trial in this Action who in good faith is required to be shown or questioned about such material in order to assist such attorney in the preparation or the conduct of this Action, provided disclosing counsel determines in good faith that the disclosure is necessary for the effective prosecution or defense of the Action and provides adequate notice to the producing party such that the producing party may object to such disclosure (witnesses shown Confidential Information pursuant to this subparagraph shall not be allowed to retain copies);

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(f)

any person who authored or received the particular material sought to be

disclosed to that person (provided that the document has not been altered since that person authored or received the material); (g) this Court or any other Court exercising jurisdiction with respect to this

Action, Court personnel, jurors, alternate jurors, and qualified persons (including necessary clerical personnel) recording, taking or transcribing testimony or argument at any deposition, hearing, trial or appeal in this Action; and (h) writing. 5. Notification of the Order for Confidential Information. Confidential Information any other person to whom the party producing the information agrees in

may be disclosed pursuant to paragraph 4 provided that persons who receive the Confidential Information are provided a copy of this Order, they represent that they have read and understand the provisions of this Order by signing the appropriate exhibit to this Order, and they are advised by the disclosing counsel that such persons are bound by the provisions of this Order. 6. Use of Confidential Information at Trial or Hearing. A party may, subject to the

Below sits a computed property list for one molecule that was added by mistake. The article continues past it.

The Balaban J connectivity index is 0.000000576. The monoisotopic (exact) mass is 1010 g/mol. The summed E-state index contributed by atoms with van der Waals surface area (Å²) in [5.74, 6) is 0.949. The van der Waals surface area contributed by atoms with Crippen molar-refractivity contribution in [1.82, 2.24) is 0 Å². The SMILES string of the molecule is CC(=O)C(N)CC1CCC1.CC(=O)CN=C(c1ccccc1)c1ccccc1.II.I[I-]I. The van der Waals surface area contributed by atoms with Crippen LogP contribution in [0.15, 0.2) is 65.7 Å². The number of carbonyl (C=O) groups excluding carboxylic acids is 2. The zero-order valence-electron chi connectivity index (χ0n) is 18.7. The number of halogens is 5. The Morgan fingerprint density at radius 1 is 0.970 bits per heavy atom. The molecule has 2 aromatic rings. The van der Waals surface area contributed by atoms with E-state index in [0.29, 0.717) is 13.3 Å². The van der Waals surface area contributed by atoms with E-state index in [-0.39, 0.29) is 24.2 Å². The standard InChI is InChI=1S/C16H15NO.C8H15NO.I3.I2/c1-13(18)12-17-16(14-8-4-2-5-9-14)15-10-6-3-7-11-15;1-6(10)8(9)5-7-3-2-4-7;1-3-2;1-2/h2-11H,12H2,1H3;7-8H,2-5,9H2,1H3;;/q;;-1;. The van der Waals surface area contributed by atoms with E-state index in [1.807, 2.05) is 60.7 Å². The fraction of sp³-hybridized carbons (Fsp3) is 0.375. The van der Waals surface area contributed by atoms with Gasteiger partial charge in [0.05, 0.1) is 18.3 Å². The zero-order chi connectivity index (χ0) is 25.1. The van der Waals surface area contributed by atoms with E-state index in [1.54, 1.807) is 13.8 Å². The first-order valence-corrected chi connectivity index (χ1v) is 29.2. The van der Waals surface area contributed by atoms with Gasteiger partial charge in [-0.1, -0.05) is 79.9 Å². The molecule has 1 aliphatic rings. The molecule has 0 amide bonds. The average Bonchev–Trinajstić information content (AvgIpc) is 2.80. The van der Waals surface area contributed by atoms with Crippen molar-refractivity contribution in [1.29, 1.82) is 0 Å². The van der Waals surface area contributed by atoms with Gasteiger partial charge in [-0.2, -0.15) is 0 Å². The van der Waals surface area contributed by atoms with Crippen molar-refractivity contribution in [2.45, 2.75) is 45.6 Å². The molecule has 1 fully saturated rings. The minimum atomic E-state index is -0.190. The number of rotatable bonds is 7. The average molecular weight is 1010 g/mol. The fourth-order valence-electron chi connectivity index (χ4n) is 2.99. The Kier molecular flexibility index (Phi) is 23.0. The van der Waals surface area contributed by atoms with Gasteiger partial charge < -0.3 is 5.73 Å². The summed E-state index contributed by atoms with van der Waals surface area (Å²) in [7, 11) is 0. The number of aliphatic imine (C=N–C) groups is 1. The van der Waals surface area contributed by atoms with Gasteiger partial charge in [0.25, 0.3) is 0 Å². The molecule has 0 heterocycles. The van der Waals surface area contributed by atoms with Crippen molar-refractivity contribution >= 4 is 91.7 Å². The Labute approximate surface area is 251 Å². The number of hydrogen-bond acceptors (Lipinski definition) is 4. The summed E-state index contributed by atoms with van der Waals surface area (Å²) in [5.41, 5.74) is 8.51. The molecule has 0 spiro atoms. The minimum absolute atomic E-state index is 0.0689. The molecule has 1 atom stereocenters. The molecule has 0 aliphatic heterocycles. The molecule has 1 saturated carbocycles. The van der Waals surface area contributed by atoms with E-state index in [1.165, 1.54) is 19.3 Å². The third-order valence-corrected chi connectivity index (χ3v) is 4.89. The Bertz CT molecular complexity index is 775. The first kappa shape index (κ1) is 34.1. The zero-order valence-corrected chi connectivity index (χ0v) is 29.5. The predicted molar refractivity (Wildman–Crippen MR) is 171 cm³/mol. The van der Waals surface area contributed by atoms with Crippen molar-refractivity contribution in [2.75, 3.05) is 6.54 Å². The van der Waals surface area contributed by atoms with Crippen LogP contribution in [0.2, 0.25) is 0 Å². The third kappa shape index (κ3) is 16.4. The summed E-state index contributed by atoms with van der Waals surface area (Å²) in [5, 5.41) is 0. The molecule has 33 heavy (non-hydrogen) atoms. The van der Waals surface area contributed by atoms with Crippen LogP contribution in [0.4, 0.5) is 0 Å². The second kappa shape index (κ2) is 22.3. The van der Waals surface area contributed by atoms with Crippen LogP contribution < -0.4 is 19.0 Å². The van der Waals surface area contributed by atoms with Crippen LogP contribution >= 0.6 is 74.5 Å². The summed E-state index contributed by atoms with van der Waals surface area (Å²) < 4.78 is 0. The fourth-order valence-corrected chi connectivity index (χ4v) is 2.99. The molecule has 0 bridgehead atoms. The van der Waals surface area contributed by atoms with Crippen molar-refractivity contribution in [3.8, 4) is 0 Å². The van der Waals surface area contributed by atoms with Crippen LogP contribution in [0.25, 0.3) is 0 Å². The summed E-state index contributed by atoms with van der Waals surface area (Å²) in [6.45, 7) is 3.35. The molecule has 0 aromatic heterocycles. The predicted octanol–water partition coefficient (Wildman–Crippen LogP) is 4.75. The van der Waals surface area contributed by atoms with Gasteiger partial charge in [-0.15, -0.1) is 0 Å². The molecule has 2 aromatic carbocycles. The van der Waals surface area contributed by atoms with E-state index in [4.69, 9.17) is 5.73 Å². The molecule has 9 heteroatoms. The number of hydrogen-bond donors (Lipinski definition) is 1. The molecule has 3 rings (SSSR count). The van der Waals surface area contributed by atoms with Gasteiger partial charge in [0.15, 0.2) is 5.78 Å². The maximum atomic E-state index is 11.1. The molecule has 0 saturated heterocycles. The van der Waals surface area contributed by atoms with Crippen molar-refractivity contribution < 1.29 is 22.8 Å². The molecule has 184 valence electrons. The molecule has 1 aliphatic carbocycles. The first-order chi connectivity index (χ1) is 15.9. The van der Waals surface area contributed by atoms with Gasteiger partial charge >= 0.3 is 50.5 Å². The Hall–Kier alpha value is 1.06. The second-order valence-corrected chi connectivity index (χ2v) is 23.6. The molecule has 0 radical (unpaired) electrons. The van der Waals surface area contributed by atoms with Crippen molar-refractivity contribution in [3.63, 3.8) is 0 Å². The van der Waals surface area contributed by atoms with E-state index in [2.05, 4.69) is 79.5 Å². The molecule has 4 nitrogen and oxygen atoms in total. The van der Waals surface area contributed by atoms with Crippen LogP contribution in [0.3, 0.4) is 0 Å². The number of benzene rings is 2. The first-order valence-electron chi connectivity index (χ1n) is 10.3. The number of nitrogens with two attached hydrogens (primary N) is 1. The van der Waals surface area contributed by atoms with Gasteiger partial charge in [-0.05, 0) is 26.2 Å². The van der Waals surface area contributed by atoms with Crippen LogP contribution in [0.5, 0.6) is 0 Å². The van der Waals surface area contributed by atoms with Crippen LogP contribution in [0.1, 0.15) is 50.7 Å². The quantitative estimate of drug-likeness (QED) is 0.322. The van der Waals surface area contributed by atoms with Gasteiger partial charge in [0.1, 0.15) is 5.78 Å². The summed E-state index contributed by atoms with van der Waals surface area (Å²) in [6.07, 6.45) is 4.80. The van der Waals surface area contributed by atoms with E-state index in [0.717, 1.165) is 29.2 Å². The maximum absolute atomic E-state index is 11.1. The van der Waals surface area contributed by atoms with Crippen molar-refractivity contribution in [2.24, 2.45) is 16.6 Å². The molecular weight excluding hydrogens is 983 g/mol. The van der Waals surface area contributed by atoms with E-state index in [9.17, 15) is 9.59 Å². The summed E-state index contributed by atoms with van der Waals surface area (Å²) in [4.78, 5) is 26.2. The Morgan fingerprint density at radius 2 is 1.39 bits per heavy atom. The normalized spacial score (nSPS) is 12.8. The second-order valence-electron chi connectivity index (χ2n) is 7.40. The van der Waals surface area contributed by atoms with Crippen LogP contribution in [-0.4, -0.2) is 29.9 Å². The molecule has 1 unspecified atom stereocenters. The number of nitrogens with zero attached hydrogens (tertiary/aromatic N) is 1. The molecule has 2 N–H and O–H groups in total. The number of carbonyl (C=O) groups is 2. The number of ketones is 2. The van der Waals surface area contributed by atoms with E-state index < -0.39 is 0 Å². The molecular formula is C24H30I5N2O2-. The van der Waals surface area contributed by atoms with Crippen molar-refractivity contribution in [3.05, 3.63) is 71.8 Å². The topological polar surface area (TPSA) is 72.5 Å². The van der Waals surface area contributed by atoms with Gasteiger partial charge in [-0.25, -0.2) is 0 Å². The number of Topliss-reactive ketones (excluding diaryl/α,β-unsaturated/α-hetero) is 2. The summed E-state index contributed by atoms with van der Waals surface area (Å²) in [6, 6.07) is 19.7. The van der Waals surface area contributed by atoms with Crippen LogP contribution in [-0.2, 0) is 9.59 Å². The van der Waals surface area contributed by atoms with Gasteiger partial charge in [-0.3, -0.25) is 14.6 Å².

rules of evidence and further Orders of the Court, use any Confidential Information for any purpose at trial or at any hearing before a judicial officer in this Action, provided reasonable notice is given to counsel for the party who produced the Confidential Information and that such information is discussed in camera, unless the producing party consents to the use of such information in open court. 7. Use of Highly Confidential Information. Highly Confidential Information shall

be used by counsel for any party, other than the producing party, solely for the purpose of

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conducting this Action, except as required by law, and shall not be disclosed by counsel for the party receiving such information to anyone except as provided herein. 8. Disclosure of Highly Confidential Information. Access to information designated

HIGHLY CONFIDENTIAL pursuant to this Order shall be limited to: (a) counsel of record for the parties, including members or associates of such